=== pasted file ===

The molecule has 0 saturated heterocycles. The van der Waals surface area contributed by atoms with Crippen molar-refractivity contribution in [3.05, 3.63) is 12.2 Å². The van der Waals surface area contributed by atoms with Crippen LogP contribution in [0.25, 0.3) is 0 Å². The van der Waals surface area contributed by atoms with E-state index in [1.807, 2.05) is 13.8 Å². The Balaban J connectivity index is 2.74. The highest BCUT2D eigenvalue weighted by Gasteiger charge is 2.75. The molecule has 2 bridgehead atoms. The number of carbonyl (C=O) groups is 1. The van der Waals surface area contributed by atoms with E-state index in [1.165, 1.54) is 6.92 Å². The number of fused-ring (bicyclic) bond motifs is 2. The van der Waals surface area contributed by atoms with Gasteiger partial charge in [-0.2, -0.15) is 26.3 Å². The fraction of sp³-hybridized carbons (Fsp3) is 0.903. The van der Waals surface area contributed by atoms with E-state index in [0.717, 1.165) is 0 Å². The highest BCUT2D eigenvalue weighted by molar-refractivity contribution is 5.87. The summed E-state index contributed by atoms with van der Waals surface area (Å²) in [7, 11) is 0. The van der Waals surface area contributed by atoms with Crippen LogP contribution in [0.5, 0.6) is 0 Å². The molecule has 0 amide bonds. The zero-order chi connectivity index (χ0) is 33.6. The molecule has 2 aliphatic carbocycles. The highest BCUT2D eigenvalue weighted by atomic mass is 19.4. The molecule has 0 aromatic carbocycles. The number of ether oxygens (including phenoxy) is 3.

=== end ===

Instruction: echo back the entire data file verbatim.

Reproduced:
The molecule has 0 saturated heterocycles. The van der Waals surface area contributed by atoms with Crippen molar-refractivity contribution in [3.05, 3.63) is 12.2 Å². The van der Waals surface area contributed by atoms with Crippen LogP contribution in [0.25, 0.3) is 0 Å². The van der Waals surface area contributed by atoms with E-state index in [1.807, 2.05) is 13.8 Å². The Balaban J connectivity index is 2.74. The highest BCUT2D eigenvalue weighted by Gasteiger charge is 2.75. The molecule has 2 bridgehead atoms. The number of carbonyl (C=O) groups is 1. The van der Waals surface area contributed by atoms with E-state index in [1.165, 1.54) is 6.92 Å². The number of fused-ring (bicyclic) bond motifs is 2. The van der Waals surface area contributed by atoms with Gasteiger partial charge in [-0.2, -0.15) is 26.3 Å². The fraction of sp³-hybridized carbons (Fsp3) is 0.903. The van der Waals surface area contributed by atoms with E-state index in [0.717, 1.165) is 0 Å². The highest BCUT2D eigenvalue weighted by molar-refractivity contribution is 5.87. The summed E-state index contributed by atoms with van der Waals surface area (Å²) in [7, 11) is 0. The van der Waals surface area contributed by atoms with Crippen LogP contribution in [0.5, 0.6) is 0 Å². The molecule has 0 amide bonds. The zero-order chi connectivity index (χ0) is 33.6. The molecule has 2 aliphatic carbocycles. The highest BCUT2D eigenvalue weighted by atomic mass is 19.4. The molecule has 0 aromatic carbocycles. The number of ether oxygens (including phenoxy) is 3.